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The Living Without Series

This is a series of posts that I wrote back in 2006 on living with less stuff. Check them out: liv011Living #2liv031liv04

Coal Creek Farm on Facebook

The Chicken Doctor

April

The Architect

Clay

The Houston House

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This is The Houston House located in Rexford, Kansas.  The house was donated to The Shepherd’s Staff by the daughter of Philip Houston, who was born and raised in this house, I can’t remember her name.  Mr. Houston owned the bank in Gem, Kansas where the house was originally located.  Someday, I’m going to paint my house yellow, because I believe with all my heart that yellow is the perfect house color and all will be perfect in the world if I had a yellow house, amen.

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This is Mrs. Joan Dingworth, she’s the director and founder of The Shepherd’s Staff and she loves renovating historical buildings as is evident of every building she has touched in Rexford.  Joan is in her late seventies and has more energy than I do, she’s also one of the most humble, diligent and generous people I’ve ever met.  Joan is a native Texan and has a very soft Texas accent.  Joan had the house moved from Gem, Kansas to the location it is now which is on the corner of the downtown main street, I believe she told me it was eight miles.  When I went to camp in June I asked Joan if she could spare the time to give me a tour of the house that is currently under renovation.

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So much of the original details of the house are in perfect condition.  This is the etched glass on the front door.  The building you see reflected in the window is the bank building which was converted into The Shepherd’s Staff offices, so Joan has a lovely view of  The Houston House out her window.

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This is the built-in china cabinet in the dining room.  The back side of the cabinet opens up in the kitchen and is painted white with the same detailing.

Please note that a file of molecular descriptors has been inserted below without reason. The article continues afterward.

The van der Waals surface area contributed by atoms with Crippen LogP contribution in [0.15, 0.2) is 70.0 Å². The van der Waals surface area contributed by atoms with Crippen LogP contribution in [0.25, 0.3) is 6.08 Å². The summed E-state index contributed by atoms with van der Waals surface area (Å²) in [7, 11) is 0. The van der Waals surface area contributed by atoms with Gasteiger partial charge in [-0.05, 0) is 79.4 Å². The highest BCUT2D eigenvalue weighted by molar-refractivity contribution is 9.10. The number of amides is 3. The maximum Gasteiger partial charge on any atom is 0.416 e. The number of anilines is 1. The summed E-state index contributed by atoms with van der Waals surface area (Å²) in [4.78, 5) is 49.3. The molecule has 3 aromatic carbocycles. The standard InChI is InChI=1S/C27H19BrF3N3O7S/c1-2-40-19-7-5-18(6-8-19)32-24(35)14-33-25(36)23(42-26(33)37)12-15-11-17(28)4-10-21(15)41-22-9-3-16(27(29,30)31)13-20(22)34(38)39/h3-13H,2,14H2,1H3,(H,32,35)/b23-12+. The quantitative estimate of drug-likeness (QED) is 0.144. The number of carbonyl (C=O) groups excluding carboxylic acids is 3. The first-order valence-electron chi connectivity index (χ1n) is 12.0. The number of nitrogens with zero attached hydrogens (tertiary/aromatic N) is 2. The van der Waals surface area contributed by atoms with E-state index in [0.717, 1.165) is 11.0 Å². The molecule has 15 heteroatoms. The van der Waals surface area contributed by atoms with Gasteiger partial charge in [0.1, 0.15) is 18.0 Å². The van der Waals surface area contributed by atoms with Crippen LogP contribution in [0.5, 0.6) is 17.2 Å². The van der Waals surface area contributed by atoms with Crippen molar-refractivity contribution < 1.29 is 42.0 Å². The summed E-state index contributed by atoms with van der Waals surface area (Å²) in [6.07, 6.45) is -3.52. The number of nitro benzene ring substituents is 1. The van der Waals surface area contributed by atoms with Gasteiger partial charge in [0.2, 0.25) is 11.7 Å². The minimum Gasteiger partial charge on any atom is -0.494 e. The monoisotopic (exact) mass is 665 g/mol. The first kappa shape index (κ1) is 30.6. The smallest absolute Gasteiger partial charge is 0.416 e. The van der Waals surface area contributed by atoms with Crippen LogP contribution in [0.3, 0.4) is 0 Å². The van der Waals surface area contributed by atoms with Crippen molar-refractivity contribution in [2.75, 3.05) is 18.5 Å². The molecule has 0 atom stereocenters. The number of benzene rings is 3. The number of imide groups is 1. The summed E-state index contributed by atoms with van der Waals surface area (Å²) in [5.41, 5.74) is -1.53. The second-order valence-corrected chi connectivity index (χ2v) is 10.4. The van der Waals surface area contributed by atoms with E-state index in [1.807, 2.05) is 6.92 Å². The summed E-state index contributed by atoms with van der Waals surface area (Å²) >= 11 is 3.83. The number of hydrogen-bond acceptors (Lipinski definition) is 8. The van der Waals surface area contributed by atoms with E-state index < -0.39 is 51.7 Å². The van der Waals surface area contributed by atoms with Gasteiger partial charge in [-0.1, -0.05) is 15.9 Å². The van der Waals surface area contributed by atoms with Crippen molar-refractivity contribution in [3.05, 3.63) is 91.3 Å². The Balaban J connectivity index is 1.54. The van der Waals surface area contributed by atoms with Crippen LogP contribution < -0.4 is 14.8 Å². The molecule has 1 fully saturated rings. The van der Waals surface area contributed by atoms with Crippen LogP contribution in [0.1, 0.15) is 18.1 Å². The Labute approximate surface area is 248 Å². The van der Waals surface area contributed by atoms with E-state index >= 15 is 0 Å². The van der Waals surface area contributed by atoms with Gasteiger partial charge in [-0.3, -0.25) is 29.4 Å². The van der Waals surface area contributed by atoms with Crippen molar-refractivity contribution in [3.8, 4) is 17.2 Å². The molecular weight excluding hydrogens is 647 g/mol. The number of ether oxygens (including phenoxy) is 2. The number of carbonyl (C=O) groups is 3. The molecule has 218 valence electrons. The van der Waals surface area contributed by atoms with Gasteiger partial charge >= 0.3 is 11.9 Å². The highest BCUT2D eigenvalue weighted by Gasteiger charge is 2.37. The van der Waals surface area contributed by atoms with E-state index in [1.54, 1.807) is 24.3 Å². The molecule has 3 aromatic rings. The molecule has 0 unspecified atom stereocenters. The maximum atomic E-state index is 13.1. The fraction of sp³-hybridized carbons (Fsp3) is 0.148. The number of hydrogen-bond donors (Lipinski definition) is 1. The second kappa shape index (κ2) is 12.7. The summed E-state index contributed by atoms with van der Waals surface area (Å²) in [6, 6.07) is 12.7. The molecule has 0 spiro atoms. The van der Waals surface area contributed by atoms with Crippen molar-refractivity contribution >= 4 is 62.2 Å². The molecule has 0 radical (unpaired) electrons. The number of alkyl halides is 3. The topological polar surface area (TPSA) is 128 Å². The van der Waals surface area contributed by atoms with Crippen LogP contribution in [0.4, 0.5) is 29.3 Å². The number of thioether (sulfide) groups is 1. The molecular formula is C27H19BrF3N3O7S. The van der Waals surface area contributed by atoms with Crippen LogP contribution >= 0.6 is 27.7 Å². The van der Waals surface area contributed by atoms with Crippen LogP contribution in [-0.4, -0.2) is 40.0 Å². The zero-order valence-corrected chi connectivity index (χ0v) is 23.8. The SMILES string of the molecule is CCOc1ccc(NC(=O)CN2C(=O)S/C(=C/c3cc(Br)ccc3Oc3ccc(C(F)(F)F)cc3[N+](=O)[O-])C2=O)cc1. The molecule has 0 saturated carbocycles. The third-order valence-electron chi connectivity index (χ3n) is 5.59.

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Joan keeps her eyes open for antique fixtures that will fit well into the house.  She found several chandeliers at an auction and had them installed in the house, they look like they’ve always been there.

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I love this one.

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Luckily the woodwork in the house had never been painted or broken by the children who had grown up in this house.  I know for a fact if those fragile wood details were in my house, my boys would spend hours launching missiles at them.

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This is one of Joan’s personal pieces from her vast collection of antiques that she had moved into the house.  The floors on the main level had just been refinished by one of the many volunteers that give up their time to come help at The Shepherd’s Staff.  In fact most of the renovation being done to the house has been volunteer labor.  You can see Joan’s account of the group that worked on the floors on her blog.

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I wish I had a better picture of the side of the house.  I know it looks like two houses, but it’s just one.  That little window on the dormer above the screened porch is fake, it’s just a little framed piece of wood painted to look like a window.  The house has two bedrooms on the main level and three upstairs, walk-in closets, two huge pantries, one bath on the main level and a room that was supposed to be a bathroom upstairs but the windmill was never strong enough to pump the water up that high, I know, how cute is that?!

I wish I had more photos to share with you.  Rechelle was with me, so if you go bug her enough she might have some more to post too.

DSC00349When the house is completed it will be used as a bed and breakfast and to host small events like tea parties, women’s gatherings, business retreats and the like.  If you’re ever around or near Rexford give Joan a call and ask if she has time to give a tour of the facilites.  She can tell you all the historical facts of all the buildings.  Then make a reservation to stay in The Lonesome Dove Hotel.  If it was closer I’d schedule lots of field trips to this fascinating little place.

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